Friday, April 26, 2024

Modeling X29 (Part 3) - PRR 504385 Early X29s

Recently, I decided to pick up one of the IMRC's new X29s from late 2023 run.  I've mentioned in previous posts in this series, the PRR X29 models have always seemed to elude me.  So I finally bit the bullet and ordered one.  This Ready-to-Run (RTR) model comes with installed KD-5 couplers.  The model is of an early production X29s prototype, which had three-panel doors, plate ends, and vertical staff handbrake.

Differences of "Early" X29s


An example of the "Early" X29s which had the 3-panel doors and plate ends. IMRC 2023 RTR production.

The early X29s, like the early NYC steel boxcars of the mid-1920s used double rivet rows in the construction of the car sides (one tight spaced row, with the second row using double-spaced between its rivets).  This pattern looks similar to that used on the SP's B-50-24 class of boxcar 20 years later, which were called ACR (Alternating Center Rivet) and had to do with the shape and construction of the vertical framing of the carside and attachment of the side sheets.  This is modeled nicely on the early X29 body and I'll be highlighting it when I weather the car in the future.  I should note the Red Caboose/IMRC's later X29 (and BLI's later NYC) cars model the simplified sides, which used only a single rivet rows of the standard tighter spacing.  The AAR '37 boxcars also used single row riveted construction at their panel joints.

Some Prototype Photos from Web-search


PRR X29 horseshoe with freight cars - Matt Glumac collection - found on-line - Cropped

This is a nice weathered example of an early X29 with the details that match those of IMRC's 504385.  This photo's a little later than my modeling era, as there are GP7/9s helping a passenger train in the full photo.  There appears to be a bit of rust starting to blister through to the right of the herald.  Dirt/mud is coating the truck sideframes and lower carsides.  The car still has vertical staff hand brake.  Of note is that it has the extra door stop next to the data block stenciling.  It is hard to tell from this photo if this car has the replacement lower carsides.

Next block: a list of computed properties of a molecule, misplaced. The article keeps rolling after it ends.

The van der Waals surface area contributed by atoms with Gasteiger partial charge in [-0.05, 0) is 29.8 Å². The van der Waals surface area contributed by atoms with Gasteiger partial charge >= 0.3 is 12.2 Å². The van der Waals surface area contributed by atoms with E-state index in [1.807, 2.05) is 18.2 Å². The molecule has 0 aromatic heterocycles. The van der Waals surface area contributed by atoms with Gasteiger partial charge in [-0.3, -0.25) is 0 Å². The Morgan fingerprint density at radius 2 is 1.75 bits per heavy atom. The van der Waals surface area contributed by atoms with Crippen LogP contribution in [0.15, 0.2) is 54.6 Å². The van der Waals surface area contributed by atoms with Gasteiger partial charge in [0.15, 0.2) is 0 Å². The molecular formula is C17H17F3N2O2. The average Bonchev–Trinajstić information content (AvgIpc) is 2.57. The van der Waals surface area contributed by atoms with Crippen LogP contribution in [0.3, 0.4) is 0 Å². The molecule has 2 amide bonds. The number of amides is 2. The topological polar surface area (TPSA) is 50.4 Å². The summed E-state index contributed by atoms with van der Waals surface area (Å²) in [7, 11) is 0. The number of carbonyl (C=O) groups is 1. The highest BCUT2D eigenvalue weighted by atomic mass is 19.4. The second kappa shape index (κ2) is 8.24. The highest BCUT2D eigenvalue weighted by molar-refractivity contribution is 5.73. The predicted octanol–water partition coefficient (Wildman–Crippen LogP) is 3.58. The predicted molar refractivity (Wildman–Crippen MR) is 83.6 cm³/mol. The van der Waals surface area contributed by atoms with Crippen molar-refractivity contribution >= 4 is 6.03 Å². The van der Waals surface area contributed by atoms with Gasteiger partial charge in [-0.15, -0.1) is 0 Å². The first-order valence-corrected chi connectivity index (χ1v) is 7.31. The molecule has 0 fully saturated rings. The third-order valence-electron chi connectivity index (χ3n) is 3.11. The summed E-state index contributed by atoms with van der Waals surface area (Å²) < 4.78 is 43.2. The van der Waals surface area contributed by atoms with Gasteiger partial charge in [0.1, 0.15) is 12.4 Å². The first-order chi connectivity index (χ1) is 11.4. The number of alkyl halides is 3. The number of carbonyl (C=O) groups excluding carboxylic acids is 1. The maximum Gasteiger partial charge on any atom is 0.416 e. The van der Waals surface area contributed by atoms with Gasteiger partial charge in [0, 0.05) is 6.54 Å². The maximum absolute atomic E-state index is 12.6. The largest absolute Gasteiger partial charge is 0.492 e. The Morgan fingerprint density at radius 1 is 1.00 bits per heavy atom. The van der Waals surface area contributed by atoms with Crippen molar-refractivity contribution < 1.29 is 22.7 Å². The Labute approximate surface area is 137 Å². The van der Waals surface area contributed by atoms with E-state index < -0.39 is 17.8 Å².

PRR 572857 very early 1924-series X29 & NYC Steel Boxcar - antiquesnavigator,com collection

Also note that this model has a vertical staff handbrake and AB-brakes installed, while the PRR 100813 kit I was building in X29 Part 1 has the upgraded geared hand brake assembly.  I think I'll leave the vertical staff handbrake on this model.

PRR 570862 very early X29 (circa 1924) - Antiquesnavigator,com collection

As they did stay around, even after the car was upgrade to AB schedule air brakes.  Many of the SP's single-sheath boxcars from the 1920s also kept their vertical handbrakes after upgrading to AB schedule equipment was hung on the underframes.

Here's a comparison between the "late" X29 (left) and the "early" X29 (right)

The PRR 100813 kit that I assembled in Part 1 of this series is shown with the RTR 2023-produced 504385 from IMRC at right.  The visual differences of the Youngstown door (left) and 3-panel door (right) provide some variety between the otherwise nearly identical models from a few feet away.